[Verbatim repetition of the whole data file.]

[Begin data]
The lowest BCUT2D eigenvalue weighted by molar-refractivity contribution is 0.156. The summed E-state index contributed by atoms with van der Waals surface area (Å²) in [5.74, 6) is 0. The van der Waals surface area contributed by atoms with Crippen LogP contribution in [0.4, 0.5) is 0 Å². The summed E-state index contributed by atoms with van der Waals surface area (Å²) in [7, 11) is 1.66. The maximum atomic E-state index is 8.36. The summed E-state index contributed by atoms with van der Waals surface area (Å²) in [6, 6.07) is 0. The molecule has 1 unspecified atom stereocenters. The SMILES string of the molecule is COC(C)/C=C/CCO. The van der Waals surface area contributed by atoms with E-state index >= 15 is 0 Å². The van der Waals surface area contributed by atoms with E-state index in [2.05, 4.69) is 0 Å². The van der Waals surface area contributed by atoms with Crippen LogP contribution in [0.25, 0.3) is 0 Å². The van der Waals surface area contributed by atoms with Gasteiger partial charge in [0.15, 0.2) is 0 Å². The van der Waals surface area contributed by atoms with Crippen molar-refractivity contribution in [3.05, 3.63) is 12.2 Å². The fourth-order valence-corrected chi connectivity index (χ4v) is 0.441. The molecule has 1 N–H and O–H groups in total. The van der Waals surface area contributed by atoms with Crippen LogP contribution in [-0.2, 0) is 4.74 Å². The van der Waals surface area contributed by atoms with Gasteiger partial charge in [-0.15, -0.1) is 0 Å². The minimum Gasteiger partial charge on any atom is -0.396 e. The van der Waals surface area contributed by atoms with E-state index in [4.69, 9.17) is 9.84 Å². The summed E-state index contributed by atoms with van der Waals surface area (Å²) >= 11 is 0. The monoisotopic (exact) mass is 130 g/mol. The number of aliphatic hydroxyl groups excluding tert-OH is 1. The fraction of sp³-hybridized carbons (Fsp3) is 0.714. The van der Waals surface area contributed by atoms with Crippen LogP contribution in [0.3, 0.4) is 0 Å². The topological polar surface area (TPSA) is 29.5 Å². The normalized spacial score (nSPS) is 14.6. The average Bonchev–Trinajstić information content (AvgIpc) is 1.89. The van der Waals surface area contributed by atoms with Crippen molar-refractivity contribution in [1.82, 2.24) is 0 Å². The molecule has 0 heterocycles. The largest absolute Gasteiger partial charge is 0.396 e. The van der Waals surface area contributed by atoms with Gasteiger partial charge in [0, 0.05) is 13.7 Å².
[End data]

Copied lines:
The lowest BCUT2D eigenvalue weighted by molar-refractivity contribution is 0.156. The summed E-state index contributed by atoms with van der Waals surface area (Å²) in [5.74, 6) is 0. The van der Waals surface area contributed by atoms with Crippen LogP contribution in [0.4, 0.5) is 0 Å². The summed E-state index contributed by atoms with van der Waals surface area (Å²) in [7, 11) is 1.66. The maximum atomic E-state index is 8.36. The summed E-state index contributed by atoms with van der Waals surface area (Å²) in [6, 6.07) is 0. The molecule has 1 unspecified atom stereocenters. The SMILES string of the molecule is COC(C)/C=C/CCO. The van der Waals surface area contributed by atoms with E-state index >= 15 is 0 Å². The van der Waals surface area contributed by atoms with E-state index in [2.05, 4.69) is 0 Å². The van der Waals surface area contributed by atoms with Crippen LogP contribution in [0.25, 0.3) is 0 Å². The van der Waals surface area contributed by atoms with Gasteiger partial charge in [0.15, 0.2) is 0 Å². The van der Waals surface area contributed by atoms with Crippen molar-refractivity contribution in [3.05, 3.63) is 12.2 Å². The fourth-order valence-corrected chi connectivity index (χ4v) is 0.441. The molecule has 1 N–H and O–H groups in total. The van der Waals surface area contributed by atoms with Crippen LogP contribution in [-0.2, 0) is 4.74 Å². The van der Waals surface area contributed by atoms with Gasteiger partial charge in [-0.15, -0.1) is 0 Å². The minimum Gasteiger partial charge on any atom is -0.396 e. The van der Waals surface area contributed by atoms with E-state index in [4.69, 9.17) is 9.84 Å². The summed E-state index contributed by atoms with van der Waals surface area (Å²) >= 11 is 0. The monoisotopic (exact) mass is 130 g/mol. The number of aliphatic hydroxyl groups excluding tert-OH is 1. The fraction of sp³-hybridized carbons (Fsp3) is 0.714. The van der Waals surface area contributed by atoms with Crippen LogP contribution in [0.3, 0.4) is 0 Å². The topological polar surface area (TPSA) is 29.5 Å². The normalized spacial score (nSPS) is 14.6. The average Bonchev–Trinajstić information content (AvgIpc) is 1.89. The van der Waals surface area contributed by atoms with Crippen molar-refractivity contribution in [1.82, 2.24) is 0 Å². The molecule has 0 heterocycles. The largest absolute Gasteiger partial charge is 0.396 e. The van der Waals surface area contributed by atoms with Gasteiger partial charge in [0, 0.05) is 13.7 Å².